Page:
When To Buy A House And When To Rent One

The decision of renting or buying a home is best made with thorough research and close evaluation of finances.

The decision to buy a home or to continue renting is not easy. Markets vary from location to location, interest rates fluctuate, and the economy is always changing. All of these factors, however, play a part in your rent-versus-buy decision. No simple formula exists to give you a yes or no answer as to what course you should take. Numerous rent-versus-buy calculators do exist online, intended to help you decide if it would be more advantageous for you to rent or to buy a home. While these calculators are useful to an extent, do not use them as the sole arbitrator of your decision. They do not give a standard answer; for example, if you input your numbers into three different online calculators, you will almost always get three different results or recommendations.

Each of these calculators assumes different things about the future housing market and utilizes different factors when crunching the numbers. As a result, thorough research is your best asset, not a quick online test. Below are factors to consider and questions to ask yourself before making the decision to buy.

Down payment and closing costs

A down payment usually runs between 5% and 25% of the total price of the home, meaning you have to pay for a good portion of your home immediately. Add this sum to your closing costs, generally another 5% of the total price, and you need a hefty sum of money to even consider buying your own home. This number alone underlies the generally applicable advice that you should not buy a home unless you plan to keep it for several years. Ask yourself: do I have enough money readily available to pay for about a quarter of the home upfront?

Upkeep

Owning your home has many hidden expenses. Frequently in condominiums or residential communities, the homeowner must pay association dues. These dues cover numerous day-to-day concerns like snow removal, trash collection, etc. A word of warning: each community uses the dues for different purposes, so be certain that you know what these dues will buy you. For example, one community could take care of trash and snow removal, but they will leave you responsible for mowing your lawn. On the other hand, a different community may provide you with landscape maintenance but not trash removal.

Additionally, you will be responsible for replacing broken household goods like the laundry machine, heat vents, air conditioning, and any other appliances that wear out.

Real estate or property taxes are also inevitable - though mortgages are tax deductible, property taxes are not.



Ask yourself: even if I can make the mortgage payment, can I afford the upkeep of the home?

Monthly payments

Just as you will have hidden costs like home maintenance and association dues, you will gain other monthly payments as well. In addition to your mortgage payment, you will owe homeowners' insurance, utility bills, and other bills normally covered by your rent.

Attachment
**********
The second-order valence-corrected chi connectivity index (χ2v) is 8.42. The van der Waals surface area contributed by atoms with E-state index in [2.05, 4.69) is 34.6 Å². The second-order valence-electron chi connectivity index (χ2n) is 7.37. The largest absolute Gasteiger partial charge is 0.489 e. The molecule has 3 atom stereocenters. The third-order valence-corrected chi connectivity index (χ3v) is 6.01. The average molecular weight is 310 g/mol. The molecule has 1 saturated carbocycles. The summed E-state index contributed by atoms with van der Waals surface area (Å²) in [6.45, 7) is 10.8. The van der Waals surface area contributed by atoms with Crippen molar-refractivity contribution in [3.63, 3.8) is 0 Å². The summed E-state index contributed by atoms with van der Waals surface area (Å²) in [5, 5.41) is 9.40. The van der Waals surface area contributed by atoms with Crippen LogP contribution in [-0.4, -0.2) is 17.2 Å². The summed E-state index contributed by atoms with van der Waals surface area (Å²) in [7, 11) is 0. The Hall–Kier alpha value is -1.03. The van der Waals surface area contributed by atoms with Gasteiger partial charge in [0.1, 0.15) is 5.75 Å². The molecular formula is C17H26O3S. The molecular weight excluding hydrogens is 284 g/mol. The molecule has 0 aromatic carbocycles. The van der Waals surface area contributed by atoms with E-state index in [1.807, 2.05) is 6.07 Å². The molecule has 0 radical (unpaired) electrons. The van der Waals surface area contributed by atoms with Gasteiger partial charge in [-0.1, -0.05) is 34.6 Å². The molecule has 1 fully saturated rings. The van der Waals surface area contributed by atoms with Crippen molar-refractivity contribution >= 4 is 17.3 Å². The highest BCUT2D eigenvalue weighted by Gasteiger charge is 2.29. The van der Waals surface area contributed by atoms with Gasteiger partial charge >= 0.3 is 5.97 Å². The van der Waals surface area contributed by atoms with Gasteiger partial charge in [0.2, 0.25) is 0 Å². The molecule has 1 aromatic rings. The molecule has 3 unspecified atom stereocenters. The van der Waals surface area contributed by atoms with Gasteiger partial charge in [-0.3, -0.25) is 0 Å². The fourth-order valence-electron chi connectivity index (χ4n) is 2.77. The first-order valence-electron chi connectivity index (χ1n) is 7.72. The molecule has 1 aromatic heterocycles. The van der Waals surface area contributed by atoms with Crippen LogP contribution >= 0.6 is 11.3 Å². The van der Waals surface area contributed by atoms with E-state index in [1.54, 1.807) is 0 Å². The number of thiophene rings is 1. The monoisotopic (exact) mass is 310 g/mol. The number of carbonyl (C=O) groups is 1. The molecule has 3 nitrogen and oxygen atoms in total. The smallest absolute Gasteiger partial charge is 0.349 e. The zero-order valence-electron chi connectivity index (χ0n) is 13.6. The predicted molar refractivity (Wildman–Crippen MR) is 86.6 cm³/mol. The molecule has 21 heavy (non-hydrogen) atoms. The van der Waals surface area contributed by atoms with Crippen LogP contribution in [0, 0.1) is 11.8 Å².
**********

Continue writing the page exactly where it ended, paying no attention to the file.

Ask yourself: how much do I really owe per month for my home once I add in the rest of the bills?

Equity

Although you take on many large responsibilities when buying a home, you will be building equity with each mortgage payment. Rent money, on the other hand, will never be of any benefit to you in the future. The benefit of equity is that you can use it as collateral for another loan in the future (for example, your infant's future college tuition), but it takes many years of payments to establish a strong amount of equity.

Ask yourself: how important is equity for my future plans?

Tax breaks

Another positive element of home ownership is that the mortgage interest is tax deductible, as was mentioned above. For this reason, home ownership is frequently used as a "tax shelter," a term for something that allows an individual to pay less taxes. For the most part, though, a mortgage is a tax shelter only for those in the higher tax brackets.

Ask yourself: am I being taxed so heavily that a tax shelter would make a significant difference in my income?

Appreciation

Appreciation could be either a positive or negative factor since you have no guarantee that your home or your neighborhood will increase in value. Very generally speaking, real estate investments do appreciate, but not always. Carefully consider the future value of your area and your home before buying by looking at the comparable homes in the area, called "comps." Usually comps are analyzed extensively by realtors to learn what areas are good investments. You can do your own comps, though, by simply comparing the sale and rental prices of the homes in your area. If both prices have been increasing, then the homes have been appreciating. Ask yourself: do I think this area is a good investment after doing research on past and present home values?

None of the above factors or questions by themselves should make or break your decision to rent or buy. Instead, each factor should be considered individually after scrutinizing your present and potential income and your future plans. The decision to buy is an important one, and it should not be made without thorough thought and research.

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